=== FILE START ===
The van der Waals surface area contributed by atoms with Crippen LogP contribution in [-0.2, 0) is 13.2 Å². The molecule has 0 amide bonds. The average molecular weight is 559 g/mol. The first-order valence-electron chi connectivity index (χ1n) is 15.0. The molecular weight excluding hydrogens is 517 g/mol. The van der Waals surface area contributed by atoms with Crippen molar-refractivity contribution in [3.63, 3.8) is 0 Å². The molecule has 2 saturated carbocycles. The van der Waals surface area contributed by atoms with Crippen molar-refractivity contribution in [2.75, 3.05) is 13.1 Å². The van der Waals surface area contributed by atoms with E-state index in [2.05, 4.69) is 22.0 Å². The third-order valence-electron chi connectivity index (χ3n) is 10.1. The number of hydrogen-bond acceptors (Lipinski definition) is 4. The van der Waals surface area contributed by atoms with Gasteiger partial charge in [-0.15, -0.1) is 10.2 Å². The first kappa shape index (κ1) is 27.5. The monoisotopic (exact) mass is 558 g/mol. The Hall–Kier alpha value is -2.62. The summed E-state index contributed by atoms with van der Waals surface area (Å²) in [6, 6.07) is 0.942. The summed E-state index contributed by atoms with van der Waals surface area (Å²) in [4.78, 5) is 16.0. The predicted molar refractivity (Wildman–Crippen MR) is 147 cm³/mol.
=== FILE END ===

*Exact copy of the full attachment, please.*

The van der Waals surface area contributed by atoms with Crippen LogP contribution in [-0.2, 0) is 13.2 Å². The molecule has 0 amide bonds. The average molecular weight is 559 g/mol. The first-order valence-electron chi connectivity index (χ1n) is 15.0. The molecular weight excluding hydrogens is 517 g/mol. The van der Waals surface area contributed by atoms with Crippen molar-refractivity contribution in [3.63, 3.8) is 0 Å². The molecule has 2 saturated carbocycles. The van der Waals surface area contributed by atoms with Crippen molar-refractivity contribution in [2.75, 3.05) is 13.1 Å². The van der Waals surface area contributed by atoms with E-state index in [2.05, 4.69) is 22.0 Å². The third-order valence-electron chi connectivity index (χ3n) is 10.1. The number of hydrogen-bond acceptors (Lipinski definition) is 4. The van der Waals surface area contributed by atoms with Gasteiger partial charge in [-0.15, -0.1) is 10.2 Å². The first kappa shape index (κ1) is 27.5. The monoisotopic (exact) mass is 558 g/mol. The Hall–Kier alpha value is -2.62. The summed E-state index contributed by atoms with van der Waals surface area (Å²) in [6, 6.07) is 0.942. The summed E-state index contributed by atoms with van der Waals surface area (Å²) in [4.78, 5) is 16.0. The predicted molar refractivity (Wildman–Crippen MR) is 147 cm³/mol.